Later on in the night, Pierre Gringoire stumbles upon a performance of a gipsy girl and her little goat. While she is preforming, a voice every now and then makes a comment which scares the gipsy girl. This voice belongs to the archbishop of Notre Dame, Claude Frollo. The gipsy girl's performances is interrupted by the possession of the King of Fools. When Frollo recognizes Quasimodo, he makes it known (through sign language since the latter is deaf because of the bells) that Frollo is ashamed of him, and the two go off together. The gipsy girl then goes off.
Gringoire decides to follow the gipsy girl as she might let him have a place to sleep. While he follows her, the gipsy girl is being kidnapped by two people. However, she is saved by Phoebus, the captain of the guard. One of the kidnappers escapes, while the other is apprehended and is shown to be the hunchback Quasimodo. The gipsy girl meanwhile escapes from Phoebus, much to his surprise.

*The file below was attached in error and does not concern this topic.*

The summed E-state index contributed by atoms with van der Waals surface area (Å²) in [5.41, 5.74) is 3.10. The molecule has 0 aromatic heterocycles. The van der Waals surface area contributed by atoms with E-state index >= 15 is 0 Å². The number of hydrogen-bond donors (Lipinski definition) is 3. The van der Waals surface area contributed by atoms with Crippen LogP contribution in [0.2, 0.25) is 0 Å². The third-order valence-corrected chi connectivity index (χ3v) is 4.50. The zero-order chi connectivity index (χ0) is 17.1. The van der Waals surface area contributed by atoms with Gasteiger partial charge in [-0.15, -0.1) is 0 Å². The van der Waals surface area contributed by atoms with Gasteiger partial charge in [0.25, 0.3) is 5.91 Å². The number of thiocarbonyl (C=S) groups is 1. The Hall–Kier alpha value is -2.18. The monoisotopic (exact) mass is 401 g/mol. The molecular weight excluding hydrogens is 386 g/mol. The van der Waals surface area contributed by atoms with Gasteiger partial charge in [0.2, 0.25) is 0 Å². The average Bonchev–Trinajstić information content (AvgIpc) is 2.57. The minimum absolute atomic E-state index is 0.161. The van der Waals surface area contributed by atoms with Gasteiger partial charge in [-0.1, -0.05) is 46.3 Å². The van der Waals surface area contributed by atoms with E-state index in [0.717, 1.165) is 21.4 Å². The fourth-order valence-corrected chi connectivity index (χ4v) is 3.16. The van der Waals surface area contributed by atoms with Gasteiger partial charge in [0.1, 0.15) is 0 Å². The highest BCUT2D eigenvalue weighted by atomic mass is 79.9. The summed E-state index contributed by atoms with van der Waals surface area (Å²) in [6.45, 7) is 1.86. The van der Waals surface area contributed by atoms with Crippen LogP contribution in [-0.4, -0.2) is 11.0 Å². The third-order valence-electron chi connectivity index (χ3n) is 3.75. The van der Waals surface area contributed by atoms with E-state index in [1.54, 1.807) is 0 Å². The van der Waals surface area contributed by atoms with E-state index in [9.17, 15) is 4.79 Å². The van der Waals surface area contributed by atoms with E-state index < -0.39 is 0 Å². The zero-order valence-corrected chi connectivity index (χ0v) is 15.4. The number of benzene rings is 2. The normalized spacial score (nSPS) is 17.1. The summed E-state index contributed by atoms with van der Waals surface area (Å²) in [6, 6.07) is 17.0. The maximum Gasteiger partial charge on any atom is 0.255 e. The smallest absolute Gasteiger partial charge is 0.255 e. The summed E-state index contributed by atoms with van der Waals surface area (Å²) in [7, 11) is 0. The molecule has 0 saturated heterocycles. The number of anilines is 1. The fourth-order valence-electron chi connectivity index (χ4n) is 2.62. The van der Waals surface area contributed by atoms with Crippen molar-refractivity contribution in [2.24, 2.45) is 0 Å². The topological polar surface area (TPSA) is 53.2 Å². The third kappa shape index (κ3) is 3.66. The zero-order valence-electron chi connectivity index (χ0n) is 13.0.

Gringoire finds a mattress on the ground and decides to sleep on it. A group of homeless children, without seeing Gringoire, decide to set the mattress on fire. They attempt to do so, but scare themselves and Gringoire who runs away. When he comes to his senses, he keeps on walking, until he is captured by rogues who were pretending to be disabled, and take him to the Court of Miracles, which is a hideout for criminals.
At the Court of Miracles, Gringoire tries to beg mercy from Clopin Trouillefou, the King of the Court of Miracles. Clopin says that if Grongoire is able to steal from a dummy lined with lots of bells without ringing any of the bells, he can join the rogues. But if one of the bells rings, he will be hanged unless a woman marries him for four years. Gringoire tries, and fails miserably. Before he is to be hanged, a couple of women check him out and find him undesirable. Esmeralda comes in with and her goat Djali, who is the gipsy girl from earlier, and decides to save Gringoire by marrying him for four years.